Thirty thousand people came together in Berlin last weekend (January 18th) to urge alternatives to factory farming systems. Those taking part reflected the diversity that is needed to make food production sustainable, united in their demand for a place at the table, to have an active role in making decisions about where their food comes from and what goes into it.

Petrini-Berlin-2014-IMG_2812Addressing the rally from the main stage, Slow Food President Carlo Petrini spoke for thousands when he told the crowd: “Small-scale farming is not anti-progress, poor or underdeveloped. It is a sustainable agricultural model that uses natural and human resources respectfully.”

It is the diversity and interdependence of small-scale farming that can ensure social and food security, Petrini explained. “This is why this year is the International Year of Family Farming, and that is why we are in Berlin today!”

The sight of 30,000 food activists in the German capital might have caused some onlookers to ask what was special about Berlin. Yet the underlying problems caused by industrial agriculture are to be found across Europe, meaning that such events need to become the norm for European cities if the food movement is to be taken seriously by politicians.

This year’s elections for the European Parliament give an all-too rare opportunity to call parliamentarians to account that Petrini urged everyone to take. It was important, he said, for MEPs to give a proper account of their position on agricultural policy and not to allow corporate and multinational interests to fill the vacuum in public debate. “We will not let any candidate avoid our questions,” he promised.


“Our message today is clear: If the EU loses its small farmers and its family farms, then it loses its history, it loses its culture, it loses its identity; it would not exist any more,” he concluded, to rousing applause.

The event marks a milestone on a long road for an extensive network of non-governmental organisations across Germany. These include the organic food network Demeter; the German Friends of the Earth (Bund); Oxfam Germany; Save Our Seeds (Zukunftsstiftung Landwirtschaft) and Slow Food Germany. Over the past four years, these events have grown rapidly: last year 25,000 demonstrators braved the cold to fill the piazza outside Berlin’s central railway station. This year they gathered in the larger Potsdamer Platz, where a number of international guest campaigns addressed the throng.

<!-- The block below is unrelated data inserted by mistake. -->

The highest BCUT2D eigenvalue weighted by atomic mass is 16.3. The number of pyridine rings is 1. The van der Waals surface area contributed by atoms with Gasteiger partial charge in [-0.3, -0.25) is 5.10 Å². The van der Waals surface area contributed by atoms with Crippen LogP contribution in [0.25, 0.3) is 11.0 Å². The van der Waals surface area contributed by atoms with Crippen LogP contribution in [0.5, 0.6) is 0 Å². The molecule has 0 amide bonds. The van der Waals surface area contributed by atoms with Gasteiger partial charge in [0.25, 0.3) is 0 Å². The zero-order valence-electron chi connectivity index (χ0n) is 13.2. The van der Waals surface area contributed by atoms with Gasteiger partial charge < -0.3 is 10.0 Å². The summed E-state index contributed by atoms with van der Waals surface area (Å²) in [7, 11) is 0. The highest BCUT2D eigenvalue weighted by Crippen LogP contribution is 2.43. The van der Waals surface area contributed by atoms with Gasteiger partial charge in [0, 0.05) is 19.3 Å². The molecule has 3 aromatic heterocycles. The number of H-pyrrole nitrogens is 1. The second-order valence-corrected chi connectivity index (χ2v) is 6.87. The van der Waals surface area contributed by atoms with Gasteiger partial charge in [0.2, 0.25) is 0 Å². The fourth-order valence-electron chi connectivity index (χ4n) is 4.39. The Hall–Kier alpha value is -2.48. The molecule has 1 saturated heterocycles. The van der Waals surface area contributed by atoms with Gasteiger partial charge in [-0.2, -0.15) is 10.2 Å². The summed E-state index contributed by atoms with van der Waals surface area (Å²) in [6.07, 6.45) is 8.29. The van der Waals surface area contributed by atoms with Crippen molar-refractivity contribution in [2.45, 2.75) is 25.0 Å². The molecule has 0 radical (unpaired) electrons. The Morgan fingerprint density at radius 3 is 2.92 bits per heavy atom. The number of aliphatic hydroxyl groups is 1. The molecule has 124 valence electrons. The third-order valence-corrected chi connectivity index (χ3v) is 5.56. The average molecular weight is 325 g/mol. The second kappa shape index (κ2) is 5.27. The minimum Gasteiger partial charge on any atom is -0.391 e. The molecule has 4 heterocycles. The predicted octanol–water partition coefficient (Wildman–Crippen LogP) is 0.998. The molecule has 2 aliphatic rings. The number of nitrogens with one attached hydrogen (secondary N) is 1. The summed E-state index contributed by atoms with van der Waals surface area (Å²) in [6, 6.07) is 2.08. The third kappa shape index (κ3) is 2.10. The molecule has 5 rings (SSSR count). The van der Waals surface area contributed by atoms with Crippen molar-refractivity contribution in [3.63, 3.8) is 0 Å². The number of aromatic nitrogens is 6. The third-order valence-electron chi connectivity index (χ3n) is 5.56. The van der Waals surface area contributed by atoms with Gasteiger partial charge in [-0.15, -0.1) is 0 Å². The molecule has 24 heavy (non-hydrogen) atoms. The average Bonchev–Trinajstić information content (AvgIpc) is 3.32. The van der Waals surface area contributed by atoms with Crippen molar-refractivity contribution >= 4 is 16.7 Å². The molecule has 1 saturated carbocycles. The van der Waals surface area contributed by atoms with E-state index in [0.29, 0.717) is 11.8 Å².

Max Wakefield, speaking for Farms Not Factories voiced a resounding “No” to the destruction of the environment and rural economies that comes with animal factories. He later explained: “Germany is the largest producer of factory-farmed pigs [in Europe] and to get so many people out for this event pushes factory farming right up the political agenda. I already knew that the German food movement was strong, but seeing it in action was inspiring.”

The atmosphere was like a carnival: the weekend’s activity started with a ‘Disco-soup’ on the Friday night. Hundreds of Berliners turned up at a circus tent to prepare more than a tonne of salvaged vegetables into soup for demonstrators before their long journeys home. Gathered around dozens of tables, they brought chopping boards and peelers, welcoming guests from far and wide.

Tristram Stuart, founder of Feeding The 5000, was in Berlin for the occasion. “Everyone has the power, and the responsibility, to help to solve the global food waste scandal and join the food waste movement,” he declared. “Disco soup is a culinary and community experience that involves gathering, sourcing, cooking and celebrating food.”


As the evening progressed, crates of cabbages, sacks of of potatoes, carrots and beetroot were sliced, diced and cooked in a visiting field kitchen, run by Fläming Kitchens. As they worked, some Berliners recalled the days when the Brandenberg region’s market gardeners fed the German capital with fresh produce that literally grew on the city’s doorstep.

The soup was later served after the demonstration at a gathering in the Heinrich Boell Institute. One of the frequent comments to be heard around the event was the number of fresh faces, partly reflecting the involvement of the local Slow Food Youth network. Carlo Petrini returned to the platform, with a twinkle in his eyes.

“I am going home full of joy of what I have witnessed today in Berlin,” he smiled. “I can see thousands of people fighting for sustainable and small-scale agriculture, that is fair to the consumer, the producer and the environment. If this is the new generation and these the new movements for the future of Europe, then I am convinced that we will win this battle.”

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